Doctor Johnson and Mister Garrick … can anyone actually own anyone…

Doctor Johnson and Mister Garrick … can anyone actually own anyone…

My human friend Handsome loves exciting entertainment.  He loves fun bright music, he watches movies with lots of car chases and horses and guns, and especially loves those with monsters created in laboratories and people who turn into wolves.  Oh and does he adore that TV show with the dragons and the beheadings and the snow-zombies and… you know the one I mean.


But he also has this insufferable, ego-driven quest to read all these boring books that someone else once said were important.  Which he often does by playing audio readings of them in his car, so I have to hear them too.  Now it’s delightful to take a nap on a long drive while he’s listening to Harry Potter or a good mystery.  But when he gets to old philosophers or drawn-out novels about women staring at wallpaper or Russian brothers debating religion, I get annoyed.  Yes, I can sleep, but these even make my dreams turn dull!


His latest might be the most intolerable (though luckily he’s only reading the book, not making me go through it).  It’s James Boswell’s The Life of Samuel Johnson  (Bet you’re bored already, right?!).  For 250 years it’s been acclaimed as the greatest biography ever written, the best book ever about 18th-Century England, blah blah blah.  I’ll tell you what it really is; it’s the record of one guy fawning like a lovesick Golden Retriever over every utterance a pompous bore says.


Oh, and almost all this noted philosopher speaks is about how everything is just the way it should be.  Their religion is the best, their political system is the best, their class system is the best (Funny, people at the top of their pecking order almost always seem to feel just that way!).  And even that poor people love their class system too, and think it’s the most delightful anywhere (Really?!  I find that usually isn’t…  well, never mind).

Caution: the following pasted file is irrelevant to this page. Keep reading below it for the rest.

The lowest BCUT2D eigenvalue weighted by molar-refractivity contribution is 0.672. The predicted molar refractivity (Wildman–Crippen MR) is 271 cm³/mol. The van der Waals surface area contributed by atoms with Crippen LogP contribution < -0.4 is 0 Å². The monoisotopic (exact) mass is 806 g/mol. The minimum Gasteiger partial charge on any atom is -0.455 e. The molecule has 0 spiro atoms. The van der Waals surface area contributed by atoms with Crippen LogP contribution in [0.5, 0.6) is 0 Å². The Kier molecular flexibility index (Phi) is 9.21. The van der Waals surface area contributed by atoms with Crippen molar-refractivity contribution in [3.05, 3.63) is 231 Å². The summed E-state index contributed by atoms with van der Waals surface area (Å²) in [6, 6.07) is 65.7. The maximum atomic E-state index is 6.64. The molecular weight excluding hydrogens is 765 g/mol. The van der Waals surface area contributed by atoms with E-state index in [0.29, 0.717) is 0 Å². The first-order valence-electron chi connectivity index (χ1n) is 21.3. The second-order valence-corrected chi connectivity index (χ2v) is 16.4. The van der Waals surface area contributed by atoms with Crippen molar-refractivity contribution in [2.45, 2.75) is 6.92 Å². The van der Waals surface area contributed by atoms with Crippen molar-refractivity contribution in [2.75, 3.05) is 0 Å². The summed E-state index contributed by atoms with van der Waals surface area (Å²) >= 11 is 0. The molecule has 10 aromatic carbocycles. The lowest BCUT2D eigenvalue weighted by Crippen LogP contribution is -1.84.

But one interesting thing did come up in the book, that Handsome asked me about.


You see, Dr. Johnson (who, I’ll admit, deserves a lot of credit for writing the first English dictionary, a nearly impossible task) was friends with the most popular and honored actor in the British theater of this time, David Garrick.  But they had the sort of friendship where Johnson would insult Garrick’s acting at every opportunity.  To take him down a peg, arguably; though he might also have been jealous of his talent, success, and popularity.


But if someone else put down a performance of Garrick’s, Johnson would disagree with them at once, using his sharp wit to destroy their argument.


Then at some point, a great painter named Joshua Reynolds commented that Johnson’s treating Garrick this way – always insulting his successes but critiquing his critics – proved that Johnson considered Garrick his own property.  That he alone had the right to criticize, and compliment, him and his work.


So Handsome told me about this, and asked me, “So I’m always insulting you, and telling you that you’re the best thing ever.  Does this mean I own  you?”


And this got me thinking.  A lot.


Now yes, the law says he does own me.  He pays for my license, which registers me as his property.  And if I bite someone, he’s liable.  But when people marry they have a license too, registering with each other.  And (at least here, today) no one considers one married partner the other’s property.  And while children, of course, are absolutely considered to “belong” to their parents, they’re also seen as their own persons.


If you want proof of this, look at the difference between how the law looks at it if someone smashes up their own refrigerator or sofa or computer, to if they smash up their spouse or their child!


Now we dogs and cats are in a sort of in-between status there.  If someone beats their Fido or Mr. Whiskers extra badly, they can be arrested for it.  But the law sees nothing wrong with a person putting their pet to a painless death; it’s a major part of what veterinarians do.  While doing that to their spouse is controversial, and to their child absolutely out of the question.


Handsome showed me an old movie where a man argues to a woman that because he loves her, she belongs to him.  Now we might laugh at that (or, if it were in real life, be scared she’s about to be kidnapped!), but don’t we all feel that way?  That when we love someone, we feel we own them?